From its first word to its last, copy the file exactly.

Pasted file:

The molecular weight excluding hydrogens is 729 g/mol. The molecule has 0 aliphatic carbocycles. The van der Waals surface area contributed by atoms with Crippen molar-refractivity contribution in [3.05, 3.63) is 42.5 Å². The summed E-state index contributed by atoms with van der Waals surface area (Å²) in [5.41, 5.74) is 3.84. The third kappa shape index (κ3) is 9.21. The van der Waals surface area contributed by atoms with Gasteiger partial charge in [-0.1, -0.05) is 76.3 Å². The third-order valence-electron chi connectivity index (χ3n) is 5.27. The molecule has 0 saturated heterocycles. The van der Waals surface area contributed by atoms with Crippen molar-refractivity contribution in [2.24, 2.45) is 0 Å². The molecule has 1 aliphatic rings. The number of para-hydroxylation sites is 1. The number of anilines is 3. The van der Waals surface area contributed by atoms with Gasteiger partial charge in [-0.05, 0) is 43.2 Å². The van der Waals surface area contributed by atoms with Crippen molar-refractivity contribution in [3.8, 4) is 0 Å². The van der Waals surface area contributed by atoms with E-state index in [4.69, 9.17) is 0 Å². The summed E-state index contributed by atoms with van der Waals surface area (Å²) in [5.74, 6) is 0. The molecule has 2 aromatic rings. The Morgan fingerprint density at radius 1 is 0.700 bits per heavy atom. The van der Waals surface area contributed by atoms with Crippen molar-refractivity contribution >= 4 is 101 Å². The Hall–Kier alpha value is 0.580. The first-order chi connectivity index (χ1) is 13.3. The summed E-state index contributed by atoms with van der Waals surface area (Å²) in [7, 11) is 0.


The molecular weight excluding hydrogens is 729 g/mol. The molecule has 0 aliphatic carbocycles. The van der Waals surface area contributed by atoms with Crippen molar-refractivity contribution in [3.05, 3.63) is 42.5 Å². The summed E-state index contributed by atoms with van der Waals surface area (Å²) in [5.41, 5.74) is 3.84. The third kappa shape index (κ3) is 9.21. The van der Waals surface area contributed by atoms with Gasteiger partial charge in [-0.1, -0.05) is 76.3 Å². The third-order valence-electron chi connectivity index (χ3n) is 5.27. The molecule has 0 saturated heterocycles. The van der Waals surface area contributed by atoms with Crippen molar-refractivity contribution in [2.24, 2.45) is 0 Å². The molecule has 1 aliphatic rings. The number of para-hydroxylation sites is 1. The number of anilines is 3. The van der Waals surface area contributed by atoms with Gasteiger partial charge in [-0.05, 0) is 43.2 Å². The van der Waals surface area contributed by atoms with Crippen molar-refractivity contribution in [3.8, 4) is 0 Å². The van der Waals surface area contributed by atoms with E-state index in [4.69, 9.17) is 0 Å². The summed E-state index contributed by atoms with van der Waals surface area (Å²) in [5.74, 6) is 0. The molecule has 2 aromatic rings. The Morgan fingerprint density at radius 1 is 0.700 bits per heavy atom. The van der Waals surface area contributed by atoms with Crippen molar-refractivity contribution >= 4 is 101 Å². The Hall–Kier alpha value is 0.580. The first-order chi connectivity index (χ1) is 13.3. The summed E-state index contributed by atoms with van der Waals surface area (Å²) in [7, 11) is 0.